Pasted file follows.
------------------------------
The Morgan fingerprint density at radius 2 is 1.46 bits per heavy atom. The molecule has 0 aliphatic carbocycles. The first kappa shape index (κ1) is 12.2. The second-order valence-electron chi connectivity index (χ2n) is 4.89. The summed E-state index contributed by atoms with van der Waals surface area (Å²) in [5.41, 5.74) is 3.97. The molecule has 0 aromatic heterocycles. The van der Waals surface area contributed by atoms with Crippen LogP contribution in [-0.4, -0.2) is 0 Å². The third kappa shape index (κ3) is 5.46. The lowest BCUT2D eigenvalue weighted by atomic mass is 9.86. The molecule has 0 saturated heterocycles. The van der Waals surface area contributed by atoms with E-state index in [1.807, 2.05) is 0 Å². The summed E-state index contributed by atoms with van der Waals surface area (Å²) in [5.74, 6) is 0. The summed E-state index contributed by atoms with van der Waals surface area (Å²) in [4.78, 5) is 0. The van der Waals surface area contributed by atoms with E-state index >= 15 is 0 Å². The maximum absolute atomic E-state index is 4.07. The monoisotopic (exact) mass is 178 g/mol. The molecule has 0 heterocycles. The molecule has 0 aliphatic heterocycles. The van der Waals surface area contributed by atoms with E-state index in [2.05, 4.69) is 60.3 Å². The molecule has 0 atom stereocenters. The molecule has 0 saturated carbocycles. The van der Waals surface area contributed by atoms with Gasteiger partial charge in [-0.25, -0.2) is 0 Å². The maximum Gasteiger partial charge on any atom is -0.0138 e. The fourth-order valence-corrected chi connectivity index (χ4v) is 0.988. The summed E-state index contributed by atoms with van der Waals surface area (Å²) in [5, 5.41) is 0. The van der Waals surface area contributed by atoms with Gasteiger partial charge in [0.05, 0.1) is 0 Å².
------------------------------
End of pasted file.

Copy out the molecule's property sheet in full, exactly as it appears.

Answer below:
The Morgan fingerprint density at radius 2 is 1.46 bits per heavy atom. The molecule has 0 aliphatic carbocycles. The first kappa shape index (κ1) is 12.2. The second-order valence-electron chi connectivity index (χ2n) is 4.89. The summed E-state index contributed by atoms with van der Waals surface area (Å²) in [5.41, 5.74) is 3.97. The molecule has 0 aromatic heterocycles. The van der Waals surface area contributed by atoms with Crippen LogP contribution in [-0.4, -0.2) is 0 Å². The third kappa shape index (κ3) is 5.46. The lowest BCUT2D eigenvalue weighted by atomic mass is 9.86. The molecule has 0 saturated heterocycles. The van der Waals surface area contributed by atoms with E-state index in [1.807, 2.05) is 0 Å². The summed E-state index contributed by atoms with van der Waals surface area (Å²) in [5.74, 6) is 0. The summed E-state index contributed by atoms with van der Waals surface area (Å²) in [4.78, 5) is 0. The van der Waals surface area contributed by atoms with E-state index >= 15 is 0 Å². The maximum absolute atomic E-state index is 4.07. The monoisotopic (exact) mass is 178 g/mol. The molecule has 0 heterocycles. The molecule has 0 aliphatic heterocycles. The van der Waals surface area contributed by atoms with E-state index in [2.05, 4.69) is 60.3 Å². The molecule has 0 atom stereocenters. The molecule has 0 saturated carbocycles. The van der Waals surface area contributed by atoms with Gasteiger partial charge in [-0.25, -0.2) is 0 Å². The maximum Gasteiger partial charge on any atom is -0.0138 e. The fourth-order valence-corrected chi connectivity index (χ4v) is 0.988. The summed E-state index contributed by atoms with van der Waals surface area (Å²) in [5, 5.41) is 0. The van der Waals surface area contributed by atoms with Gasteiger partial charge in [0.05, 0.1) is 0 Å².